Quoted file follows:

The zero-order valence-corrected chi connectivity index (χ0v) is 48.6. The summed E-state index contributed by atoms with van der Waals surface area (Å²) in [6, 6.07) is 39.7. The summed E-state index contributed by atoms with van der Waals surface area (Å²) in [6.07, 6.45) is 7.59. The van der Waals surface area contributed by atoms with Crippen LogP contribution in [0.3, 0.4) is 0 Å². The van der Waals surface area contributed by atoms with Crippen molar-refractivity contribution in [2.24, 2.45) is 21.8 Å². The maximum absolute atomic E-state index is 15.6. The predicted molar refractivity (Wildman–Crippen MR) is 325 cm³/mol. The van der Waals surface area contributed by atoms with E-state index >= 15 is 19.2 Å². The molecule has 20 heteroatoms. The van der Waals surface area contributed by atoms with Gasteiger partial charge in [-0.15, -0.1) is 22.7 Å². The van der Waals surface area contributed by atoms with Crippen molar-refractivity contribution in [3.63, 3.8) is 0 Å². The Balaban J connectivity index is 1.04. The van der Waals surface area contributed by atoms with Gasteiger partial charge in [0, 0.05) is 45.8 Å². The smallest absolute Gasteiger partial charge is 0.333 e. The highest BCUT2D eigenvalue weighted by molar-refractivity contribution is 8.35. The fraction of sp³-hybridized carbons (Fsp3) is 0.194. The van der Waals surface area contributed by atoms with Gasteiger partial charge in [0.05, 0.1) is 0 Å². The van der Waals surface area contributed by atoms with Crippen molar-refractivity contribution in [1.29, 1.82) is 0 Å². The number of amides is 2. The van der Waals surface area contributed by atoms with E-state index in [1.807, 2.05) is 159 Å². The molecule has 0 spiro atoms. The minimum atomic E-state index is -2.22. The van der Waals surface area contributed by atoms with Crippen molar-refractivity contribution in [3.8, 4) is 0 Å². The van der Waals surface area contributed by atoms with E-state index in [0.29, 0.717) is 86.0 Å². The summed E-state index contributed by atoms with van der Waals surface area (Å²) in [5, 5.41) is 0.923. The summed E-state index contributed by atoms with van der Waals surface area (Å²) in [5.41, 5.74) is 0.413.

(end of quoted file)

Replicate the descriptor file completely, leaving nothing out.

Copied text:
The zero-order valence-corrected chi connectivity index (χ0v) is 48.6. The summed E-state index contributed by atoms with van der Waals surface area (Å²) in [6, 6.07) is 39.7. The summed E-state index contributed by atoms with van der Waals surface area (Å²) in [6.07, 6.45) is 7.59. The van der Waals surface area contributed by atoms with Crippen LogP contribution in [0.3, 0.4) is 0 Å². The van der Waals surface area contributed by atoms with Crippen molar-refractivity contribution in [2.24, 2.45) is 21.8 Å². The maximum absolute atomic E-state index is 15.6. The predicted molar refractivity (Wildman–Crippen MR) is 325 cm³/mol. The van der Waals surface area contributed by atoms with E-state index >= 15 is 19.2 Å². The molecule has 20 heteroatoms. The van der Waals surface area contributed by atoms with Gasteiger partial charge in [-0.15, -0.1) is 22.7 Å². The van der Waals surface area contributed by atoms with Crippen molar-refractivity contribution in [3.63, 3.8) is 0 Å². The Balaban J connectivity index is 1.04. The van der Waals surface area contributed by atoms with Gasteiger partial charge in [0, 0.05) is 45.8 Å². The smallest absolute Gasteiger partial charge is 0.333 e. The highest BCUT2D eigenvalue weighted by molar-refractivity contribution is 8.35. The fraction of sp³-hybridized carbons (Fsp3) is 0.194. The van der Waals surface area contributed by atoms with Gasteiger partial charge in [0.05, 0.1) is 0 Å². The van der Waals surface area contributed by atoms with Crippen molar-refractivity contribution in [1.29, 1.82) is 0 Å². The number of amides is 2. The van der Waals surface area contributed by atoms with E-state index in [1.807, 2.05) is 159 Å². The molecule has 0 spiro atoms. The minimum atomic E-state index is -2.22. The van der Waals surface area contributed by atoms with Crippen molar-refractivity contribution in [3.8, 4) is 0 Å². The van der Waals surface area contributed by atoms with E-state index in [0.29, 0.717) is 86.0 Å². The summed E-state index contributed by atoms with van der Waals surface area (Å²) in [5, 5.41) is 0.923. The summed E-state index contributed by atoms with van der Waals surface area (Å²) in [5.41, 5.74) is 0.413.